Thursday, October 24, 2002

In my native land of Australia, titles of French films are normally translated into English. That is, A bout de souffle was released as Breathless , A ma Soeur! was released as Fat Girl and La Ceremonie was released as A Judgement in Stone . This seems to often be the case in the US, as well. However, in Britain, they are usually released under the French name. This might or might not suggest that the British are more, pretentious, or simply that they speak better French. Or simply that they do this out of habit, and it means nothing.

However, in Germany it seems that English language films are generally released with English titles. This is fine. However, they don't always seem to keep the same English title that the film had when released in English language countries. If the title contains subtlety, or a play on words, or something that Germans are unlikely to be able to easily translate, they may go for a different English language title. As an example, a charming little British film called Bend it Like Beckham was successful in the UK earlier this year. It is about and Anglo-Indian girl who grows up and resists her mothers desire that she become a proper Indian young lady, because instead she just wants to play for a local girls soccer team. She wants to be able to learn to bend the ball like England and Manchester United captain David Beckham (one of the biggest celebrities in the UK, and famous throughout the footballing world). However, it was presumed that many Germans would not have good enough English to get this subtle usage of the word "Bend" so the film was released in Germany, under the English title Kick it Like Beckham . "Bend" may be a problem but "Beckham" translates into German just fine.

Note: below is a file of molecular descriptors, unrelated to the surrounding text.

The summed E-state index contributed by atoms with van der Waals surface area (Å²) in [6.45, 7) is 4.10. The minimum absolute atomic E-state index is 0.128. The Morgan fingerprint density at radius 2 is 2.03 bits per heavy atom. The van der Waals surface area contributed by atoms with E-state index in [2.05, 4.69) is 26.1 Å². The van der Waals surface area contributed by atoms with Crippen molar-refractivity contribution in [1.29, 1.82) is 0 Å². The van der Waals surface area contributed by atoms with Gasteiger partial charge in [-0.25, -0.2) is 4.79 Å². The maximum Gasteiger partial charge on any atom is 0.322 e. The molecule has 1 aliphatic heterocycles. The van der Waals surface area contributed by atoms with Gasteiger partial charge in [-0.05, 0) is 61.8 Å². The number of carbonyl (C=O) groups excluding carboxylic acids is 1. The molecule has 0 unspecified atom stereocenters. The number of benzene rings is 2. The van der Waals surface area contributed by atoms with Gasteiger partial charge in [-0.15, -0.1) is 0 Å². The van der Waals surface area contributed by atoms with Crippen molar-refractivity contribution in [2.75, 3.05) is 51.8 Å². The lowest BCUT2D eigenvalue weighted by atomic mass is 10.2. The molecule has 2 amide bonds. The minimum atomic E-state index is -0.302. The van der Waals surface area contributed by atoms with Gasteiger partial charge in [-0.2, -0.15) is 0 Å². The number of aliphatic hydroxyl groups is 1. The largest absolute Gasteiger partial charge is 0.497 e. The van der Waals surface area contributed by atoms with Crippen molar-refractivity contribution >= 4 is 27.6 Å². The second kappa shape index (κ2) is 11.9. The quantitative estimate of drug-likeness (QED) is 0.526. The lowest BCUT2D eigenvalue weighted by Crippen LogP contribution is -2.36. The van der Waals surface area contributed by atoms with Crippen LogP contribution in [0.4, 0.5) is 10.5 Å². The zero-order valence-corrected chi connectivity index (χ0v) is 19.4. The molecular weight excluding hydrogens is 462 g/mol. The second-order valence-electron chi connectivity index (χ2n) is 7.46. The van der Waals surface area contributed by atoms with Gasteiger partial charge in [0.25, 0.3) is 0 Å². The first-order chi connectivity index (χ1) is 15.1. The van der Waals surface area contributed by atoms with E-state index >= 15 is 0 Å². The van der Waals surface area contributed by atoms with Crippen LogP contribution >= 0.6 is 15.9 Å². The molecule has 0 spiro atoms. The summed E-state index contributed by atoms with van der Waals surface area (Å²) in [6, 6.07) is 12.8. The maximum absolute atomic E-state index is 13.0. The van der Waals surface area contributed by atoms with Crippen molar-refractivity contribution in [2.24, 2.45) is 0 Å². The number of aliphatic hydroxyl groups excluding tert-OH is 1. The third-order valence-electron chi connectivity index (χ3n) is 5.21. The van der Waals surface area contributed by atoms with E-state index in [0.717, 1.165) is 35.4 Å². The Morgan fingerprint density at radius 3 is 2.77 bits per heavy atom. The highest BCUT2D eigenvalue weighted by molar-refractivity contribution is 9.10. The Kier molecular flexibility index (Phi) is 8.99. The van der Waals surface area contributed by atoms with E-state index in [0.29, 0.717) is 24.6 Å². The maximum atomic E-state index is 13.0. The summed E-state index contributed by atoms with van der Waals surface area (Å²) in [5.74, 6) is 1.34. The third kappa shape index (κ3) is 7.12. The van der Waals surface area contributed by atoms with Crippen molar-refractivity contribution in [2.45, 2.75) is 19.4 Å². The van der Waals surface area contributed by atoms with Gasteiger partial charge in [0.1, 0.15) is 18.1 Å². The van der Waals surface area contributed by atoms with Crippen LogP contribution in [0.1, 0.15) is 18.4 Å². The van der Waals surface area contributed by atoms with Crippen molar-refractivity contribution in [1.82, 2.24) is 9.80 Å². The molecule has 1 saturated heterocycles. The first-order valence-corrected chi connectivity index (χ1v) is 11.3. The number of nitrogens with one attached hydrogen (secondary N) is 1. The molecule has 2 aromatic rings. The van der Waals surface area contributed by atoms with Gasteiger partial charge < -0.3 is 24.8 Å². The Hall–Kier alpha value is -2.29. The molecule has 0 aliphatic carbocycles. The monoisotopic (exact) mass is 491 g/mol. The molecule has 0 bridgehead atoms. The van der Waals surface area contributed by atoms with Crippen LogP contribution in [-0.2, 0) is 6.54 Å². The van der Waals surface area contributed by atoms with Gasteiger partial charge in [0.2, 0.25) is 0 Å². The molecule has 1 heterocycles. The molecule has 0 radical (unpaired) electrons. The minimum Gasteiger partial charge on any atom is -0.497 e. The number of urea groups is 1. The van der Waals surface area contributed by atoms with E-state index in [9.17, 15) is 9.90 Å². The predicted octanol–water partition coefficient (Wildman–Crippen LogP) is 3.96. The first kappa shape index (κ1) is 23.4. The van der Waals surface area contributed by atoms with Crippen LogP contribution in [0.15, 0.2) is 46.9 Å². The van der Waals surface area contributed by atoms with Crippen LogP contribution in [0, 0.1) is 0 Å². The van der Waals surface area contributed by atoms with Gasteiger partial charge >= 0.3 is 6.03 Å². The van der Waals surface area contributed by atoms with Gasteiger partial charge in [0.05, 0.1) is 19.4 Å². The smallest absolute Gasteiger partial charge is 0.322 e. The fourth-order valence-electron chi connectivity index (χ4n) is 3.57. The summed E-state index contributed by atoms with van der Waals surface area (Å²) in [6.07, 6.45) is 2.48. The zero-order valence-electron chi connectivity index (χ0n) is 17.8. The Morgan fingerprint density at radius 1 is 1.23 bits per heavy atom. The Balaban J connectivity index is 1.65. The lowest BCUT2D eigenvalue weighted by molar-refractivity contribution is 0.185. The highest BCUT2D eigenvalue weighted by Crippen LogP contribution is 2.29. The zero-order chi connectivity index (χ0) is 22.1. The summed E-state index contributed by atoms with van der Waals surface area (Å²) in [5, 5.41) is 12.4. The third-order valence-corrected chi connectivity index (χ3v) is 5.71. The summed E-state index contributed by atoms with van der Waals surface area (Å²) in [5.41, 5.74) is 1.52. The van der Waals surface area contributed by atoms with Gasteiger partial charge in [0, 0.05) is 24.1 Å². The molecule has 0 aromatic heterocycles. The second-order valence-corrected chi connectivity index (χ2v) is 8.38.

What I am wondering, however, is what title will the film be released under in the US. The whole title seems untranslatable into American.

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